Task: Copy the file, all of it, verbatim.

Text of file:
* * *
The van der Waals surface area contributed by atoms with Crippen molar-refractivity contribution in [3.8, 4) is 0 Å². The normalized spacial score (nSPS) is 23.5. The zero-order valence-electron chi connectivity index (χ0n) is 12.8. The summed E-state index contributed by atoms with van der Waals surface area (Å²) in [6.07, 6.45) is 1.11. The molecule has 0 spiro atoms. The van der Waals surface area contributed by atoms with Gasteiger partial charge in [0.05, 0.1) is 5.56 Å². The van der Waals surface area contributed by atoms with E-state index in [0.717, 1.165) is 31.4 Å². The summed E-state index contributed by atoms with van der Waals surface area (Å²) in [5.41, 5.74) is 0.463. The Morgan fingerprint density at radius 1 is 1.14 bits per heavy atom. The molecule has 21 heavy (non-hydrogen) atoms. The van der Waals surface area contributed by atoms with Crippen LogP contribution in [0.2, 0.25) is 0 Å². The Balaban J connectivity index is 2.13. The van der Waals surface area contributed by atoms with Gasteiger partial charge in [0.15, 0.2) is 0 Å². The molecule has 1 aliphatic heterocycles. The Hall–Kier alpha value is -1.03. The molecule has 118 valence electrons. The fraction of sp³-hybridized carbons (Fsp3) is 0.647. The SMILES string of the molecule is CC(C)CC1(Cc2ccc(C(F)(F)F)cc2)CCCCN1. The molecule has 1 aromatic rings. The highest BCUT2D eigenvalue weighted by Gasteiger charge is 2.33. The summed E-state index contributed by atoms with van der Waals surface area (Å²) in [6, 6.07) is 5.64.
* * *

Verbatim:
The van der Waals surface area contributed by atoms with Crippen molar-refractivity contribution in [3.8, 4) is 0 Å². The normalized spacial score (nSPS) is 23.5. The zero-order valence-electron chi connectivity index (χ0n) is 12.8. The summed E-state index contributed by atoms with van der Waals surface area (Å²) in [6.07, 6.45) is 1.11. The molecule has 0 spiro atoms. The van der Waals surface area contributed by atoms with Gasteiger partial charge in [0.05, 0.1) is 5.56 Å². The van der Waals surface area contributed by atoms with E-state index in [0.717, 1.165) is 31.4 Å². The summed E-state index contributed by atoms with van der Waals surface area (Å²) in [5.41, 5.74) is 0.463. The Morgan fingerprint density at radius 1 is 1.14 bits per heavy atom. The molecule has 21 heavy (non-hydrogen) atoms. The van der Waals surface area contributed by atoms with Crippen LogP contribution in [0.2, 0.25) is 0 Å². The Balaban J connectivity index is 2.13. The van der Waals surface area contributed by atoms with Gasteiger partial charge in [0.15, 0.2) is 0 Å². The molecule has 1 aliphatic heterocycles. The Hall–Kier alpha value is -1.03. The molecule has 118 valence electrons. The fraction of sp³-hybridized carbons (Fsp3) is 0.647. The SMILES string of the molecule is CC(C)CC1(Cc2ccc(C(F)(F)F)cc2)CCCCN1. The molecule has 1 aromatic rings. The highest BCUT2D eigenvalue weighted by Gasteiger charge is 2.33. The summed E-state index contributed by atoms with van der Waals surface area (Å²) in [6, 6.07) is 5.64.